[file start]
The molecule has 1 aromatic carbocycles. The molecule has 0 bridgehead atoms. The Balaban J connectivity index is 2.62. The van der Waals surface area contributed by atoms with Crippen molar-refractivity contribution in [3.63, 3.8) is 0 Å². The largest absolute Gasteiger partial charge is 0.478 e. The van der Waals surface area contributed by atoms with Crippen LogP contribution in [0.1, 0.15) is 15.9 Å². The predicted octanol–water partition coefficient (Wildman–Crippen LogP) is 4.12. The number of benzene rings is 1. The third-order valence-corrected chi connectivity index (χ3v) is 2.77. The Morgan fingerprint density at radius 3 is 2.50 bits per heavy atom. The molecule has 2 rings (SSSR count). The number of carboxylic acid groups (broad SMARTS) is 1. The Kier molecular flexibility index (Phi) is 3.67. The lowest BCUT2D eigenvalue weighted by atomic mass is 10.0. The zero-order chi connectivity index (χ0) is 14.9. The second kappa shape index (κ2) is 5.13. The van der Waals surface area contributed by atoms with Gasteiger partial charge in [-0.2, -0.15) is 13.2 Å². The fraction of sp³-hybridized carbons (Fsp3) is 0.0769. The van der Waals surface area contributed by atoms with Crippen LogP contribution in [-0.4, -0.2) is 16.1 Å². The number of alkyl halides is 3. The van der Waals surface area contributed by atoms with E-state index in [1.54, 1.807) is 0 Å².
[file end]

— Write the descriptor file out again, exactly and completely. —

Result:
The molecule has 1 aromatic carbocycles. The molecule has 0 bridgehead atoms. The Balaban J connectivity index is 2.62. The van der Waals surface area contributed by atoms with Crippen molar-refractivity contribution in [3.63, 3.8) is 0 Å². The largest absolute Gasteiger partial charge is 0.478 e. The van der Waals surface area contributed by atoms with Crippen LogP contribution in [0.1, 0.15) is 15.9 Å². The predicted octanol–water partition coefficient (Wildman–Crippen LogP) is 4.12. The number of benzene rings is 1. The third-order valence-corrected chi connectivity index (χ3v) is 2.77. The Morgan fingerprint density at radius 3 is 2.50 bits per heavy atom. The molecule has 2 rings (SSSR count). The number of carboxylic acid groups (broad SMARTS) is 1. The Kier molecular flexibility index (Phi) is 3.67. The lowest BCUT2D eigenvalue weighted by atomic mass is 10.0. The zero-order chi connectivity index (χ0) is 14.9. The second kappa shape index (κ2) is 5.13. The van der Waals surface area contributed by atoms with Gasteiger partial charge in [-0.2, -0.15) is 13.2 Å². The fraction of sp³-hybridized carbons (Fsp3) is 0.0769. The van der Waals surface area contributed by atoms with Crippen LogP contribution in [-0.4, -0.2) is 16.1 Å². The number of alkyl halides is 3. The van der Waals surface area contributed by atoms with E-state index in [1.54, 1.807) is 0 Å².